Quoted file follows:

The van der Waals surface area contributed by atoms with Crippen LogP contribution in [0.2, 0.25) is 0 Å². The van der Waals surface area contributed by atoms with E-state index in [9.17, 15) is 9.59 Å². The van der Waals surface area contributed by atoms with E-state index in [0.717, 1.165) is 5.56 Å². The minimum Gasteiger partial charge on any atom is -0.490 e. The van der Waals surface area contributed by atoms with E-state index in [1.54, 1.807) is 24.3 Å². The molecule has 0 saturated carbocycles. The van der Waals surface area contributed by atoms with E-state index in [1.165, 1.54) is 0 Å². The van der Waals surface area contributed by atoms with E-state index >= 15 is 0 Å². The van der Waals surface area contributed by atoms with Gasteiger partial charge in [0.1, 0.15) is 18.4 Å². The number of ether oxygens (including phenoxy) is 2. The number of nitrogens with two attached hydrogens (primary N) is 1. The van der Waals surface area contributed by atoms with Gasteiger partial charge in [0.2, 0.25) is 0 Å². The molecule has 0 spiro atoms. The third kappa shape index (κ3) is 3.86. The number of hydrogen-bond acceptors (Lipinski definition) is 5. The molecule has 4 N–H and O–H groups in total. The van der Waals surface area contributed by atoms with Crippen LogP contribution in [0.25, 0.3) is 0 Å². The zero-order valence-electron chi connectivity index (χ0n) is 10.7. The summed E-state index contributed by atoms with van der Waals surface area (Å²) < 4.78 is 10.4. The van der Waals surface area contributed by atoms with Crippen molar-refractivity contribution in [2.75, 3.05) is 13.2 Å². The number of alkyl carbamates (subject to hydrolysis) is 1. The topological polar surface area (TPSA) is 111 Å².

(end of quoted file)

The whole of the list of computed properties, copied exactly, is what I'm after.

The van der Waals surface area contributed by atoms with Crippen LogP contribution in [0.2, 0.25) is 0 Å². The van der Waals surface area contributed by atoms with E-state index in [9.17, 15) is 9.59 Å². The van der Waals surface area contributed by atoms with E-state index in [0.717, 1.165) is 5.56 Å². The minimum Gasteiger partial charge on any atom is -0.490 e. The van der Waals surface area contributed by atoms with E-state index in [1.54, 1.807) is 24.3 Å². The molecule has 0 saturated carbocycles. The van der Waals surface area contributed by atoms with E-state index in [1.165, 1.54) is 0 Å². The van der Waals surface area contributed by atoms with E-state index >= 15 is 0 Å². The van der Waals surface area contributed by atoms with Gasteiger partial charge in [0.1, 0.15) is 18.4 Å². The number of ether oxygens (including phenoxy) is 2. The number of nitrogens with two attached hydrogens (primary N) is 1. The van der Waals surface area contributed by atoms with Gasteiger partial charge in [0.2, 0.25) is 0 Å². The molecule has 0 spiro atoms. The third kappa shape index (κ3) is 3.86. The number of hydrogen-bond acceptors (Lipinski definition) is 5. The molecule has 4 N–H and O–H groups in total. The van der Waals surface area contributed by atoms with Crippen LogP contribution in [0.25, 0.3) is 0 Å². The zero-order valence-electron chi connectivity index (χ0n) is 10.7. The summed E-state index contributed by atoms with van der Waals surface area (Å²) < 4.78 is 10.4. The van der Waals surface area contributed by atoms with Crippen molar-refractivity contribution in [2.75, 3.05) is 13.2 Å². The number of alkyl carbamates (subject to hydrolysis) is 1. The topological polar surface area (TPSA) is 111 Å².